Disney's recently opened Shanghai Disney Resort. Image source: Walt Disney Co.

Disney's parks are becoming more profitable as Disney has successfully increased its prices for park entry without losing visitation. During the last nine months, parks and resorts' operating profit rose 13%. Expect that segment's profit growth to continue in the coming years, as domestic parks remain a cash cow, and international parks, such as the one in Shanghai, lead new growth. With three parks in Asia and only one in Europe, Disney still has plenty of international expansion opportunity left, for decades of future growth in this segment.

Disney's parks and resorts segment reported nearly $4.4 billion in revenue in the most recent quarter, 31% of the total.

3. Movie profits

Disney's segment responsible for its iconic movies, studio entertainment, made up only about 20% of Disney's total revenue in the most recent quarter. However, it has been the fastest-growing of Disney's segments in recent years, with year-over-year profit up 62% during the last nine months, to $2.3 billion.

Disney still has plenty of room to expand this segment further and continue to grow profits for years to come. Just look at the Star Wars franchise: Disney is only getting started with the incredible recreation of the classic series. Its first installment, Star Wars: The Force Awakens, has been very successful, with a worldwide box office gross of $2 billion. Disney is already preparing the release of Star Wars VIII and IX in the next few years, as well as a host of spinoff movies such as Star Wars: Rogue One, which is planned for release this winter.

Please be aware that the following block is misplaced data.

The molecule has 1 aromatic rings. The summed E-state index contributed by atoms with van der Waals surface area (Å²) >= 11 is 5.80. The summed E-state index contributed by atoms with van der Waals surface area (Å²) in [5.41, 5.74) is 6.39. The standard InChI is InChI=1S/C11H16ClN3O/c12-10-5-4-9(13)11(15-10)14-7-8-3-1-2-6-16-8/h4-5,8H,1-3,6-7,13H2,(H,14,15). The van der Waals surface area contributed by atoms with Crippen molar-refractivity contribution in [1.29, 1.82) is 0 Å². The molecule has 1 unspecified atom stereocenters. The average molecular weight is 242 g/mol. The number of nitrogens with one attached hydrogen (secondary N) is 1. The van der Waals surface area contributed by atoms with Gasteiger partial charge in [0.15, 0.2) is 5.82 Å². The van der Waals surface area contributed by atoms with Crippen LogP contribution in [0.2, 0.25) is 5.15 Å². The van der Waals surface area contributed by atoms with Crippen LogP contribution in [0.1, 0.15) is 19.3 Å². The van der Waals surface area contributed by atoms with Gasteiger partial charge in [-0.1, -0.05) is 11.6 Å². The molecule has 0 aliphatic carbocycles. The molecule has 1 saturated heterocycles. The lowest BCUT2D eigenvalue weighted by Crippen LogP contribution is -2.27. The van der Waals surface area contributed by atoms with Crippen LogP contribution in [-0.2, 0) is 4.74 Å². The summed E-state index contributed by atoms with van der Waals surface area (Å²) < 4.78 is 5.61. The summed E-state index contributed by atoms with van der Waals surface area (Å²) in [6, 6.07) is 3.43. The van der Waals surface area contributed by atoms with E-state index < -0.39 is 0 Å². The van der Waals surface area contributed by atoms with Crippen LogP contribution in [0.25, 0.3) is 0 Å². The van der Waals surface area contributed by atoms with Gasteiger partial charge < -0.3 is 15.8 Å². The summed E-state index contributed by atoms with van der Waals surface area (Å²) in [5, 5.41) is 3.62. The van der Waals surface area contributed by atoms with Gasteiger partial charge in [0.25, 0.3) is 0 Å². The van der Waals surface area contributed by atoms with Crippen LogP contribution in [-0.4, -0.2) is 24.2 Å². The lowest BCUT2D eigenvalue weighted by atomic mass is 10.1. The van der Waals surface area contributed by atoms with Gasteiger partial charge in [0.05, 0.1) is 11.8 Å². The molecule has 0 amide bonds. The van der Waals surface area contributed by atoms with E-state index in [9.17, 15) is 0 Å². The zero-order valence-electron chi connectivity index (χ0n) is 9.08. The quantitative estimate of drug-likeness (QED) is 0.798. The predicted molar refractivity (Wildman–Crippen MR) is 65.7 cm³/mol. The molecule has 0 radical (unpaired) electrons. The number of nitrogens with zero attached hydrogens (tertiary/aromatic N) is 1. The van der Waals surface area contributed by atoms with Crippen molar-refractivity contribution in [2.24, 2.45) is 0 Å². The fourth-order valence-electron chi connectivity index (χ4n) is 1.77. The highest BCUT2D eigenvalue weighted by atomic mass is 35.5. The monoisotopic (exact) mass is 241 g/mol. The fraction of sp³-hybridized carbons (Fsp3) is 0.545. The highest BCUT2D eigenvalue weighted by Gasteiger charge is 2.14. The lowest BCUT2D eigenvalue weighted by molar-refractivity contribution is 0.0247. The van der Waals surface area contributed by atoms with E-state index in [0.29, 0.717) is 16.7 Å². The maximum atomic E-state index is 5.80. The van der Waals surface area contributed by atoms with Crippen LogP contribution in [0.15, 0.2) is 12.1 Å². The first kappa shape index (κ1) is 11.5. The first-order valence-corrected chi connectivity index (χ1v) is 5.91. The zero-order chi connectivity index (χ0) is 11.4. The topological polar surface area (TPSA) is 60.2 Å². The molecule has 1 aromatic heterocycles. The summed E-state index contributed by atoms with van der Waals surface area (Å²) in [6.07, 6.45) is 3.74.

A scene from Star Wars: Rogue One. Image source: Disney, via StarWars.com.

Star Wars is just one successful property for Disney, with Pixar and Marvel continuing to crank out successes as well. Disney has been successful for decades in creating box-office hits, as well as acquiring high-value franchises that each help to grow, diversify, and drive profits. I'm betting that Disney can continue to do so for the foreseeable future.

Hold on through the headwinds

Disney is definitely going to face headwinds in the next few years, including the continued threat of a pressured cable industry, theme-park competition from the likes of Comcast's Universal Studios and others, and the departure of longtime CEO Bob Iger in 2018 -- posing the risk that his successor won't do the incredible job he has done. Still, Disney is not a flimsy one-hit company that can't weather these headwinds. With the investments Disney has made, and continues to make, the company has plenty of long-term growth ahead.

Disney's stock price decline in the last year means that shares are now trading at less than 16 times forward-looking fiscal 2017 average earnings estimates. That seems like a good price for a well-performing company with so many growth prospects.

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Seth McNew owns shares of AAPL and DIS. The Motley Fool owns shares of and recommends AAPL and DIS. The Motley Fool has the following options: long January 2018 $90 calls on AAPL and short January 2018 $95 calls on AAPL. Try any of our Foolish newsletter services free for 30 days. We Fools may not all hold the same opinions, but we all believe that considering a diverse range of insights makes us better investors. The Motley Fool has a disclosure policy.